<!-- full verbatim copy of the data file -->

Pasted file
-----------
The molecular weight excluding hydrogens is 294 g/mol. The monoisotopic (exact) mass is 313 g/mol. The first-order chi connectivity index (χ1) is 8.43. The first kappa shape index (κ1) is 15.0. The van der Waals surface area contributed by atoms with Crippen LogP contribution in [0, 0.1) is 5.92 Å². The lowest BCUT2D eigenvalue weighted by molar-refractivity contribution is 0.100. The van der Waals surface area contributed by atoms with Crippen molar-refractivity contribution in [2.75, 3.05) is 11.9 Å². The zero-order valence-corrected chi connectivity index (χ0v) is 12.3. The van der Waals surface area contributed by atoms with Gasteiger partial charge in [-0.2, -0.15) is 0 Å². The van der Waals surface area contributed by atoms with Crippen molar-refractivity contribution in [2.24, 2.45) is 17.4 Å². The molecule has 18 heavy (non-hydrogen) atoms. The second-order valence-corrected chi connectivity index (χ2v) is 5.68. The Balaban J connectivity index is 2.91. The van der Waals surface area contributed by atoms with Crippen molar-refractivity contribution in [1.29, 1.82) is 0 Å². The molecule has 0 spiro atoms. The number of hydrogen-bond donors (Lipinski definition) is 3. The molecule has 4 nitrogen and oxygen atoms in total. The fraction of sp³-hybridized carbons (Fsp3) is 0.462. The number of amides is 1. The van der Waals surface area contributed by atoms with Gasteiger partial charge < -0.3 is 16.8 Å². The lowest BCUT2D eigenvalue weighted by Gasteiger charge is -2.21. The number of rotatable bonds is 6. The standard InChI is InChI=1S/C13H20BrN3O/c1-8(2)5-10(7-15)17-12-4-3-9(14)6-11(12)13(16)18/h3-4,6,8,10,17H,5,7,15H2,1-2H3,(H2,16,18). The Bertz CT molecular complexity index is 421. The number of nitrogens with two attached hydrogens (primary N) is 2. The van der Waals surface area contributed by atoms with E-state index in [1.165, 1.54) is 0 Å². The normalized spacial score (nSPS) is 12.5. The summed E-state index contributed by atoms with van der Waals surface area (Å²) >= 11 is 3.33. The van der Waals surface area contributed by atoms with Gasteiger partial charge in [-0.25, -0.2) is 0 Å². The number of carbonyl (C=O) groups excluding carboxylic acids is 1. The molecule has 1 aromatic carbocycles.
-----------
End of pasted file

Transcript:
The molecular weight excluding hydrogens is 294 g/mol. The monoisotopic (exact) mass is 313 g/mol. The first-order chi connectivity index (χ1) is 8.43. The first kappa shape index (κ1) is 15.0. The van der Waals surface area contributed by atoms with Crippen LogP contribution in [0, 0.1) is 5.92 Å². The lowest BCUT2D eigenvalue weighted by molar-refractivity contribution is 0.100. The van der Waals surface area contributed by atoms with Crippen molar-refractivity contribution in [2.75, 3.05) is 11.9 Å². The zero-order valence-corrected chi connectivity index (χ0v) is 12.3. The van der Waals surface area contributed by atoms with Gasteiger partial charge in [-0.2, -0.15) is 0 Å². The van der Waals surface area contributed by atoms with Crippen molar-refractivity contribution in [2.24, 2.45) is 17.4 Å². The molecule has 18 heavy (non-hydrogen) atoms. The second-order valence-corrected chi connectivity index (χ2v) is 5.68. The Balaban J connectivity index is 2.91. The van der Waals surface area contributed by atoms with Crippen molar-refractivity contribution in [1.29, 1.82) is 0 Å². The molecule has 0 spiro atoms. The number of hydrogen-bond donors (Lipinski definition) is 3. The molecule has 4 nitrogen and oxygen atoms in total. The fraction of sp³-hybridized carbons (Fsp3) is 0.462. The number of amides is 1. The van der Waals surface area contributed by atoms with Gasteiger partial charge < -0.3 is 16.8 Å². The lowest BCUT2D eigenvalue weighted by Gasteiger charge is -2.21. The number of rotatable bonds is 6. The standard InChI is InChI=1S/C13H20BrN3O/c1-8(2)5-10(7-15)17-12-4-3-9(14)6-11(12)13(16)18/h3-4,6,8,10,17H,5,7,15H2,1-2H3,(H2,16,18). The Bertz CT molecular complexity index is 421. The number of nitrogens with two attached hydrogens (primary N) is 2. The van der Waals surface area contributed by atoms with E-state index in [1.165, 1.54) is 0 Å². The normalized spacial score (nSPS) is 12.5. The summed E-state index contributed by atoms with van der Waals surface area (Å²) >= 11 is 3.33. The van der Waals surface area contributed by atoms with Gasteiger partial charge in [-0.25, -0.2) is 0 Å². The number of carbonyl (C=O) groups excluding carboxylic acids is 1. The molecule has 1 aromatic carbocycles.